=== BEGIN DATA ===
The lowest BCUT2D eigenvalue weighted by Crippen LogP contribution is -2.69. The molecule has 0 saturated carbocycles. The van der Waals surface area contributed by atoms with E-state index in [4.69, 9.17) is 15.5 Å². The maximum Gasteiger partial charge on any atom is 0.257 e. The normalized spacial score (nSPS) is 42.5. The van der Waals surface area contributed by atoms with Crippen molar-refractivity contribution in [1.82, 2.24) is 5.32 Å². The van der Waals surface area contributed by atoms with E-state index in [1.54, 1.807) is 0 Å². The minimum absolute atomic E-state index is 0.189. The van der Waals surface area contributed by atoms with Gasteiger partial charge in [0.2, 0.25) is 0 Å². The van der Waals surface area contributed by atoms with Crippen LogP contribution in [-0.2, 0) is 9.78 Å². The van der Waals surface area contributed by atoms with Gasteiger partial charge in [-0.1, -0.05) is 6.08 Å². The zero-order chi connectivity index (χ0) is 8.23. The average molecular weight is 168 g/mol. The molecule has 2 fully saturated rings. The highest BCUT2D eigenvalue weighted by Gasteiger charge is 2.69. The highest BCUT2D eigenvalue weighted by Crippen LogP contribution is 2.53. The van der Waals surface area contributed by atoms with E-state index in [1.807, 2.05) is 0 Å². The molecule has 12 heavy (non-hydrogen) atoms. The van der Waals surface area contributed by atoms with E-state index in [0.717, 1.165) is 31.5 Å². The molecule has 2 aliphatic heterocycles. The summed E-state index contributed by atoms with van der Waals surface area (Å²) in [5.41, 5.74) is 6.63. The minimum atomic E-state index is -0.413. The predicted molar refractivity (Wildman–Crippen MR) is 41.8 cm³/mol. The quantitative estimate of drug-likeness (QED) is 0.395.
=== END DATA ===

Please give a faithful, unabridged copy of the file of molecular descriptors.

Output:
The lowest BCUT2D eigenvalue weighted by Crippen LogP contribution is -2.69. The molecule has 0 saturated carbocycles. The van der Waals surface area contributed by atoms with E-state index in [4.69, 9.17) is 15.5 Å². The maximum Gasteiger partial charge on any atom is 0.257 e. The normalized spacial score (nSPS) is 42.5. The van der Waals surface area contributed by atoms with Crippen molar-refractivity contribution in [1.82, 2.24) is 5.32 Å². The van der Waals surface area contributed by atoms with E-state index in [1.54, 1.807) is 0 Å². The minimum absolute atomic E-state index is 0.189. The van der Waals surface area contributed by atoms with Gasteiger partial charge in [0.2, 0.25) is 0 Å². The van der Waals surface area contributed by atoms with Crippen LogP contribution in [-0.2, 0) is 9.78 Å². The van der Waals surface area contributed by atoms with Gasteiger partial charge in [-0.1, -0.05) is 6.08 Å². The zero-order chi connectivity index (χ0) is 8.23. The average molecular weight is 168 g/mol. The molecule has 2 fully saturated rings. The highest BCUT2D eigenvalue weighted by Gasteiger charge is 2.69. The highest BCUT2D eigenvalue weighted by Crippen LogP contribution is 2.53. The van der Waals surface area contributed by atoms with E-state index in [1.807, 2.05) is 0 Å². The molecule has 12 heavy (non-hydrogen) atoms. The van der Waals surface area contributed by atoms with E-state index in [0.717, 1.165) is 31.5 Å². The molecule has 2 aliphatic heterocycles. The summed E-state index contributed by atoms with van der Waals surface area (Å²) in [5.41, 5.74) is 6.63. The minimum atomic E-state index is -0.413. The predicted molar refractivity (Wildman–Crippen MR) is 41.8 cm³/mol. The quantitative estimate of drug-likeness (QED) is 0.395.